The Cons of Inefficient Roofs

Apr 12, 2017

The Cons of Inefficient Roofs

A cool roof is a roofing system that is built to reflect dangerous solar UV and infrared rays away from one’s home. This works counter to inefficient roofing systems which trap heat and send their surface temperatures up by many degrees, poorly limiting the heat flow coming into the house.

The Cons of Ineffective Cooling in Roofs

At least 90 percent of America’s residential roofs are dark-colored. The darker a roof is, the more propensity for heat-trapping it has, often reaching 100 degrees Fahrenheit on top of the existing temperature in a full sun’s wake. That’s ridiculous and brings with it many complications to the roof itself as well as the rest of the home in various ways if not treated or replaced.

Roofs with inefficient cooling techniques have three negative effects:

  • An increase in wasteful cooling costs
  • Depending on its physical composition, the roofing material could discolor, deform, peel, crack, or buckle
  • Indoor comfort is brought to a minimum

How to Make Your Roof Cooler

You can either apply special roofing material on top of your existing roof to make it cooler or install a new roof with an inherent cooling system altogether. Either way, you can potentially bring down thermal absorption by as much as 50 percent.

The kind of solutions appropriate for your existing roof depends on the slope and height of it. Check out this article for more information on the right application to go with.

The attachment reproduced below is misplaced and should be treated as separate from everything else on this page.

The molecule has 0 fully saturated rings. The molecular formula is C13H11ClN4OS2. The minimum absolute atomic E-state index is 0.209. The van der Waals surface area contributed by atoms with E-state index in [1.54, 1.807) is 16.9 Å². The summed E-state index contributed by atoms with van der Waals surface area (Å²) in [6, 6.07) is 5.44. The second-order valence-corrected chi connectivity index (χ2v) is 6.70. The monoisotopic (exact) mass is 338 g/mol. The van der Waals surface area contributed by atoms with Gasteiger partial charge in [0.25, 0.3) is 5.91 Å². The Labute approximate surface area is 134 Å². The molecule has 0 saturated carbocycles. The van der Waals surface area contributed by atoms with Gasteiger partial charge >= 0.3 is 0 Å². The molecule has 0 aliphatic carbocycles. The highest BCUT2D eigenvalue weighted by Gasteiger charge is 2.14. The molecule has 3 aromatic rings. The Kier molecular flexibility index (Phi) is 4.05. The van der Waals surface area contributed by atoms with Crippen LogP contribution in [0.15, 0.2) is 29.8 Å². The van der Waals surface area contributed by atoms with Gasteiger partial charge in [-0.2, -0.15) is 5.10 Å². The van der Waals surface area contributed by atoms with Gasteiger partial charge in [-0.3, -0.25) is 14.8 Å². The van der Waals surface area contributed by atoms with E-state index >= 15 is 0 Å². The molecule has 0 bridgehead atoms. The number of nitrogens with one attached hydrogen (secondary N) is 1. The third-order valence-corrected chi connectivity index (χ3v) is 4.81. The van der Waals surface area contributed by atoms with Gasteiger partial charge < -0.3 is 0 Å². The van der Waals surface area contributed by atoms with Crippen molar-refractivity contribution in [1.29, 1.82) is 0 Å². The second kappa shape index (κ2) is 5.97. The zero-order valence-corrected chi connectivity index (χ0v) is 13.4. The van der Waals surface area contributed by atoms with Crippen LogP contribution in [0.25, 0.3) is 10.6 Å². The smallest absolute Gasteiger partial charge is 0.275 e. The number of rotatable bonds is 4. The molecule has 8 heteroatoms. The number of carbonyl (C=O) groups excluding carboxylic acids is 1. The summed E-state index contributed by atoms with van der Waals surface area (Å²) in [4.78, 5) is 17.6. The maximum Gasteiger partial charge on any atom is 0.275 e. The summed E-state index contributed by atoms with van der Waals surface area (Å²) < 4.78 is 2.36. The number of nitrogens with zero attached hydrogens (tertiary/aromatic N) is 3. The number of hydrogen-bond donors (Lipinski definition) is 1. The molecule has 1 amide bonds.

How ‘Cool Roofs’ Reflect & Absorb Heat

When it comes to the solar heat received, roofs work by reflecting the sun’s rays outward (solar reflectance), radiating some of the ones it absorbed (thermal emittance), and letting some of them pass through into the home (thermal conduction). Cool roofs do this well by reflecting the rays as much as possible, emitting or releasing the heat as much as possible, and absorbing it as little as possible.

The Different Types of Cool Roofs

Inherently cool roofs

Asphalt, the most commonly used roofing material in the United States, is only 6 to 26 percent effective against solar radiation. A good replacement would have to be white vinyl due to its good reflective properties. About 80 percent of the sun’s rays can be reflected and release 70 percent of the absorbed radiation. The best possible version of vinyl would have to be thermoplastic white vinyl roofing.

Coated roofs

Solar reflective coatings don’t just make your home’s indoor climate comfortable, they extend the life of your roof, especially if it is particularly prone to deformation from excessive sunlight. Coating applications run in the thousands, so you’ll be able to find something that’s just right for your home. The most popular of these coatings are metal, single-ply, BUR systems, and modified bitumen. And they don’t require a removal or expensive installation costs.

For years, cool roofs used to come in strictly bright colors to optimize the heat limiting properties of the product. But now, thanks to the advancement of technology, cool roofs can come in any dark color without taking a significant toll on the product’s heat deterring qualities.

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